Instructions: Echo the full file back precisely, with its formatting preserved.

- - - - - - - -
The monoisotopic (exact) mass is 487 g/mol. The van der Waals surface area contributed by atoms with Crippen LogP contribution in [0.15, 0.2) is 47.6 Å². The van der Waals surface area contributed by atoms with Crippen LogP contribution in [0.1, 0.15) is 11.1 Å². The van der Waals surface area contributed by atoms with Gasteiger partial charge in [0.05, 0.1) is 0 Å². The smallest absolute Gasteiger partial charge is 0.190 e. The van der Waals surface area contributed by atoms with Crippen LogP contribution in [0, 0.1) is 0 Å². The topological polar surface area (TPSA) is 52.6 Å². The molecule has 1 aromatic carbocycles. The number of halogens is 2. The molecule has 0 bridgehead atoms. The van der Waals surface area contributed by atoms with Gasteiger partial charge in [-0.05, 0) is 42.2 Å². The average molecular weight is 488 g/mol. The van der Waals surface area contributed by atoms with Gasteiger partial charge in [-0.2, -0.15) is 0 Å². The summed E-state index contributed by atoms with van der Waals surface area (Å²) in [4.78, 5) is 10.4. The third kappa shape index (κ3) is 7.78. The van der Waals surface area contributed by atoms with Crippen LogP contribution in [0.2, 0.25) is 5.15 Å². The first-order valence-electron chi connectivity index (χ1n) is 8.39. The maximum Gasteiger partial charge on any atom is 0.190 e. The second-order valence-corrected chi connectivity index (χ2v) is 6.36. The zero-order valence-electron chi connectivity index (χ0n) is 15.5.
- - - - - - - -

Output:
The monoisotopic (exact) mass is 487 g/mol. The van der Waals surface area contributed by atoms with Crippen LogP contribution in [0.15, 0.2) is 47.6 Å². The van der Waals surface area contributed by atoms with Crippen LogP contribution in [0.1, 0.15) is 11.1 Å². The van der Waals surface area contributed by atoms with Gasteiger partial charge in [0.05, 0.1) is 0 Å². The smallest absolute Gasteiger partial charge is 0.190 e. The van der Waals surface area contributed by atoms with Crippen LogP contribution in [0, 0.1) is 0 Å². The topological polar surface area (TPSA) is 52.6 Å². The molecule has 1 aromatic carbocycles. The number of halogens is 2. The molecule has 0 bridgehead atoms. The van der Waals surface area contributed by atoms with Gasteiger partial charge in [-0.05, 0) is 42.2 Å². The average molecular weight is 488 g/mol. The van der Waals surface area contributed by atoms with Gasteiger partial charge in [-0.2, -0.15) is 0 Å². The summed E-state index contributed by atoms with van der Waals surface area (Å²) in [4.78, 5) is 10.4. The third kappa shape index (κ3) is 7.78. The van der Waals surface area contributed by atoms with Crippen LogP contribution in [0.2, 0.25) is 5.15 Å². The first-order valence-electron chi connectivity index (χ1n) is 8.39. The maximum Gasteiger partial charge on any atom is 0.190 e. The second-order valence-corrected chi connectivity index (χ2v) is 6.36. The zero-order valence-electron chi connectivity index (χ0n) is 15.5.